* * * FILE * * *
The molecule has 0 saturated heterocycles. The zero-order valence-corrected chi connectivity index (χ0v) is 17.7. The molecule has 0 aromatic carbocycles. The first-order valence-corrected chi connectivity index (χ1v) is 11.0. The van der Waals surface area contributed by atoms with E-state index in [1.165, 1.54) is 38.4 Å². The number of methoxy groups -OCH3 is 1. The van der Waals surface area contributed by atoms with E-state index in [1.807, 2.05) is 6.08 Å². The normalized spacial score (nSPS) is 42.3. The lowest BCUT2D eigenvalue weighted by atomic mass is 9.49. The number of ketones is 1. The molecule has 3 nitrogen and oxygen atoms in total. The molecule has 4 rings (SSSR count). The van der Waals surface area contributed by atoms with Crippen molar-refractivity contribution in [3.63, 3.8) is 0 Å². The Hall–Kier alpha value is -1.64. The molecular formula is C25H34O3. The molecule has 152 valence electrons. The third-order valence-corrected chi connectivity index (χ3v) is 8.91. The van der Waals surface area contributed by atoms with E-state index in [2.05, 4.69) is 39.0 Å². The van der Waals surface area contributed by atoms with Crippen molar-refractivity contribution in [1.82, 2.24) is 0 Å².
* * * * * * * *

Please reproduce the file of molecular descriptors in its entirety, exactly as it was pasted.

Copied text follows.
The molecule has 0 saturated heterocycles. The zero-order valence-corrected chi connectivity index (χ0v) is 17.7. The molecule has 0 aromatic carbocycles. The first-order valence-corrected chi connectivity index (χ1v) is 11.0. The van der Waals surface area contributed by atoms with E-state index in [1.165, 1.54) is 38.4 Å². The number of methoxy groups -OCH3 is 1. The van der Waals surface area contributed by atoms with E-state index in [1.807, 2.05) is 6.08 Å². The normalized spacial score (nSPS) is 42.3. The lowest BCUT2D eigenvalue weighted by atomic mass is 9.49. The number of ketones is 1. The molecule has 3 nitrogen and oxygen atoms in total. The molecule has 4 rings (SSSR count). The van der Waals surface area contributed by atoms with Crippen molar-refractivity contribution in [3.63, 3.8) is 0 Å². The Hall–Kier alpha value is -1.64. The molecular formula is C25H34O3. The molecule has 152 valence electrons. The third-order valence-corrected chi connectivity index (χ3v) is 8.91. The van der Waals surface area contributed by atoms with E-state index in [2.05, 4.69) is 39.0 Å². The van der Waals surface area contributed by atoms with Crippen molar-refractivity contribution in [1.82, 2.24) is 0 Å².